But the big manufacturers didnâ€™t return emails from a marine propulsion start-up. We next looked at companies that built and sold battery packs made using cells from the big manufacturers, but they cost 2-4X as much as the cells themselves as a result of the battery pack IP. If we took their prices as an input cost, then our product was going to cost the customer far more than if we developed the battery pack IP ourselves. We quickly learned that we couldnâ€™t build a competitively priced product if we outsourced the component with the most significant IP.
Besides the economics, we were concerned with performance. The Tesla battery pack was the gold standard, and none of the packs we saw held a candle to theirs in terms of energy density and capacity retention. A boat is more weight-sensitive than a car, so we had to be even more focused than Tesla on getting the most energy per pound.
But how would we build a safe pack, with high energy density, at a cost that was commercially viable, if the cell manufacturers wouldnâ€™t return our emails? How could we build a battery pack when we had never done so? How could it outperform the packs built by big companies? We had to secure access to cells, and learning. Leading-edge battery pack technology wasnâ€™t published. There were tear-downs of electric car battery packs and how-toâ€™s written by hobbyists, but our goals were different than theirs. They were trying to convert an old car into an electric proof-of-concept, and we were building a commercially viable, high density battery pack that would last years.
So we found a partner to co-develop a battery pack with us. We could learn from them, and get a working battery pack quickly. Together, we chose a standard cell type, the 18650 used in power tools and Tesla cars. We thought we could outsource the battery management system (BMS), because every battery pack has similar needs. So we used the same BMS we used in the runabout. However, we later found that the BMS didnâ€™t work on cold days – we had to use a hair dryer to warm it up before we could use it. It weighed too much, it cost too much ($1500, when the chips on it cost < $100) , and we couldnâ€™t improve it because it was someone elseâ€™s technology.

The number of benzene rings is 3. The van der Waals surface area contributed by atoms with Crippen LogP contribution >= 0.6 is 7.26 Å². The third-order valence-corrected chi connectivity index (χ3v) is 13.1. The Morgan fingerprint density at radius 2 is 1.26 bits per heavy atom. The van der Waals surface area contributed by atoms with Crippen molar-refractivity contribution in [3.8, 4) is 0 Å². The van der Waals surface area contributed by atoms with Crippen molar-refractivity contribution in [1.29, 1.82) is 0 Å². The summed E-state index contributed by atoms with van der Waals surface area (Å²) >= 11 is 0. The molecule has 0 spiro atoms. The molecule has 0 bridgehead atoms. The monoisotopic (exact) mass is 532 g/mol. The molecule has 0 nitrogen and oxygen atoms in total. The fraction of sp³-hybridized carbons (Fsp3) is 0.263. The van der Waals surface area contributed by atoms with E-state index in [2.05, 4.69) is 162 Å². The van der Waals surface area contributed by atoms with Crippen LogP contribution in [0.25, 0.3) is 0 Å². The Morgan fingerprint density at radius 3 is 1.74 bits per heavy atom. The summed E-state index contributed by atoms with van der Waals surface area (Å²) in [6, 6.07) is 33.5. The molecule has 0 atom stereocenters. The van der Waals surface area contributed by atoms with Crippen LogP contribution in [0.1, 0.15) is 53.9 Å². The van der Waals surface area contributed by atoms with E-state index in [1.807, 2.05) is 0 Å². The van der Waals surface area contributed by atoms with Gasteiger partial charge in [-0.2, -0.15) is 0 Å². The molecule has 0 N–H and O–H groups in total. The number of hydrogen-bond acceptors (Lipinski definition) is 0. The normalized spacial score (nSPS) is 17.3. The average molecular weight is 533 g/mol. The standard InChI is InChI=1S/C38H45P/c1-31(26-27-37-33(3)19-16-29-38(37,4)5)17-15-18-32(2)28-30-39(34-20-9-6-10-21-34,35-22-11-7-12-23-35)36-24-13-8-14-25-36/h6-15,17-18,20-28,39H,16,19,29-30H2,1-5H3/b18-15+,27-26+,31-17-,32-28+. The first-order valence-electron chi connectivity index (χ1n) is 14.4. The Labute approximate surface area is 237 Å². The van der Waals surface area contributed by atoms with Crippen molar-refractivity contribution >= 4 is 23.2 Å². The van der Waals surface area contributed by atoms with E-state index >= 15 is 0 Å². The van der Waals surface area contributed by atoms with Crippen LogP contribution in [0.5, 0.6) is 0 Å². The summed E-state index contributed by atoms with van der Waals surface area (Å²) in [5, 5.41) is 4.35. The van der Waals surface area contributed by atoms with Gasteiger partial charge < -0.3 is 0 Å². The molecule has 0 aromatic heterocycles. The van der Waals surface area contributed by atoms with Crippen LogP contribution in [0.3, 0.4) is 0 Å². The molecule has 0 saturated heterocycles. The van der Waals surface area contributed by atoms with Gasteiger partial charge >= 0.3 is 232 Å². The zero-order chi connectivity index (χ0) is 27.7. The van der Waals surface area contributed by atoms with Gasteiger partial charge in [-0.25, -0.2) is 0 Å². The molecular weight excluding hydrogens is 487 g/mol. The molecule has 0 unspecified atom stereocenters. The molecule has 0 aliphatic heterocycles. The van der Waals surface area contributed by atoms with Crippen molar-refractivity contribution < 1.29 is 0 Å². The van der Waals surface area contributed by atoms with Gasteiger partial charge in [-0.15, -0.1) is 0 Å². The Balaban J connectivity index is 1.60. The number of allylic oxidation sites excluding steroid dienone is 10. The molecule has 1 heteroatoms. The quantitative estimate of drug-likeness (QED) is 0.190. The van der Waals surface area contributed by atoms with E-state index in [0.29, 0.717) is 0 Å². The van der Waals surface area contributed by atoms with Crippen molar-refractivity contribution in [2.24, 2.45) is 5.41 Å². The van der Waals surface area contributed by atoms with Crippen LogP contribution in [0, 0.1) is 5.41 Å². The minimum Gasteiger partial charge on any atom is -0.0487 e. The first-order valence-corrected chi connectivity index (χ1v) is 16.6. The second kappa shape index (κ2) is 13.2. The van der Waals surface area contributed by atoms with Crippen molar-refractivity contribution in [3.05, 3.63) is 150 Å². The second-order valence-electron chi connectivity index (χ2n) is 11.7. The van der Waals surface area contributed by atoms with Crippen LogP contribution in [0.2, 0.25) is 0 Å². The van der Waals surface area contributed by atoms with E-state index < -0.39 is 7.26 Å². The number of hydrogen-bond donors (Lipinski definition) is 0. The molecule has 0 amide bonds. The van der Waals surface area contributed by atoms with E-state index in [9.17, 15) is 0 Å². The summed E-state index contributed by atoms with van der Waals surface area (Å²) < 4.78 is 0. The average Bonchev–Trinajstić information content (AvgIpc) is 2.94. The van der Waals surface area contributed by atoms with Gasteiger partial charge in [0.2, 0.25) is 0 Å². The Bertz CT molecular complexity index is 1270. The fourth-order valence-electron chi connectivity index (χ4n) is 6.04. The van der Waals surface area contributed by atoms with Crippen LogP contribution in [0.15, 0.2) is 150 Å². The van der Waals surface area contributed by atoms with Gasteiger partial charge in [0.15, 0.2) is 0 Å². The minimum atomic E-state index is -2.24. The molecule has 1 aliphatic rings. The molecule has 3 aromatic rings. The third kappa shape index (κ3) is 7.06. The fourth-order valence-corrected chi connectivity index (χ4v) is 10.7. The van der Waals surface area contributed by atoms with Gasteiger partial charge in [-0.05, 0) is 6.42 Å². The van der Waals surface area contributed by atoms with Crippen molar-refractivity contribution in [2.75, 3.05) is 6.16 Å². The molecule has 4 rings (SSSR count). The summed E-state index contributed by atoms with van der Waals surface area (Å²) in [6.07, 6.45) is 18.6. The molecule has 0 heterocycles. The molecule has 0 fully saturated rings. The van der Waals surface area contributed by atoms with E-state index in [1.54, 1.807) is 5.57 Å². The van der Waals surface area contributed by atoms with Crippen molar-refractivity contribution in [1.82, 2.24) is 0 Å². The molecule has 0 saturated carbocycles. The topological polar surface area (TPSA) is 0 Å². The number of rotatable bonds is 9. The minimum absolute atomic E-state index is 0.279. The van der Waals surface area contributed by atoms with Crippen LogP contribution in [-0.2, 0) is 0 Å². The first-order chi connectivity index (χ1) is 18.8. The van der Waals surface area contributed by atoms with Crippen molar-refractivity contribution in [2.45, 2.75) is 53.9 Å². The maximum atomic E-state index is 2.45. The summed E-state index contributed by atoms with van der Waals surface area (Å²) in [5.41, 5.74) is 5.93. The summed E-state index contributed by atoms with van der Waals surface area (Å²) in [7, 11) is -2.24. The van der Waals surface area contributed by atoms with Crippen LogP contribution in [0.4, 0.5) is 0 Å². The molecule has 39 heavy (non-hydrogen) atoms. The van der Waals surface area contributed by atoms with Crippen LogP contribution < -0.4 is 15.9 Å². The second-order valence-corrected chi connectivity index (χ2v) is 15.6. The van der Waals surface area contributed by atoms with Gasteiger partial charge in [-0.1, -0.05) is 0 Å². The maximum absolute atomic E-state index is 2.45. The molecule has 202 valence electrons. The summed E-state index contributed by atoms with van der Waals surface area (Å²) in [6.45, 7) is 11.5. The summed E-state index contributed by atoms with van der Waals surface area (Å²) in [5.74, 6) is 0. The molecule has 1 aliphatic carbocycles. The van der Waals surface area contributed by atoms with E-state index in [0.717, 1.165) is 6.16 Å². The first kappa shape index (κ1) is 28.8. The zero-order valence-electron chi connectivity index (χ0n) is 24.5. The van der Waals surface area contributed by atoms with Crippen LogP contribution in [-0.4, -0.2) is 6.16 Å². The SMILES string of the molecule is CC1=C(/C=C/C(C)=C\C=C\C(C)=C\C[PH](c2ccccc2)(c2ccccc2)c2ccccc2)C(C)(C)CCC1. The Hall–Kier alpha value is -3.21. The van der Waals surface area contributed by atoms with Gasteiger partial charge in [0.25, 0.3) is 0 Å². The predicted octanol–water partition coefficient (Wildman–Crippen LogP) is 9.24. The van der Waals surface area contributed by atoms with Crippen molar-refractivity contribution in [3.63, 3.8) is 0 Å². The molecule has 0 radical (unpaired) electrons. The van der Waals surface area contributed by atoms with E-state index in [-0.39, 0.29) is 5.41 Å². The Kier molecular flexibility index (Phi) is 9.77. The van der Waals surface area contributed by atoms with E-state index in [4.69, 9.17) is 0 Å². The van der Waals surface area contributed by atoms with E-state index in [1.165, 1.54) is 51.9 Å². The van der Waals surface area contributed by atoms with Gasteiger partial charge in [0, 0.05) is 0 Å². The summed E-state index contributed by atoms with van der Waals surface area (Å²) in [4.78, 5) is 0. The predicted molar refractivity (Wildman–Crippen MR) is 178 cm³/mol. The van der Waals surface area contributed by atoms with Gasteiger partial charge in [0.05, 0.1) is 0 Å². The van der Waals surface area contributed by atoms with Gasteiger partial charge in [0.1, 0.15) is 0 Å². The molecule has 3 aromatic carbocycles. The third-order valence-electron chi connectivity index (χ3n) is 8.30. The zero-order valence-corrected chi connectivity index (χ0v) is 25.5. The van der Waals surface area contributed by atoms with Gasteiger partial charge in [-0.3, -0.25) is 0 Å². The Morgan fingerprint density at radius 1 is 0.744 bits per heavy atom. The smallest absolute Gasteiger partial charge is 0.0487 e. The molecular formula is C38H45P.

We then took a new approach. We tried to use sub-modules from our partner, and take on a bigger share of the development ourselves, but it wasnâ€™t enough. The result was still high cost and heavy. We had to scrap that and start over.
Finally, we got the top battery cell provider to return our emails after 5 years of pursuing them, and they agreed to supply us cells. We would be spending less than half as much on cells, for the best cells available. Our internal engineering build-up was paying off, as we now had the expertise to develop a radical new design. By developing our own BMS, we could use a far smaller set of circuit boards, built to fit our pack, instead of the mess of 97 circuit boards that the off-the-shelf BMS required. This was the fourth battery pack we developed, and finally, we had one that really excelled. It beat our gold standard â€“ the Tesla Model 3 pack â€“ in energy density. The flywheel of component and team development was finally whirring, after 7 years.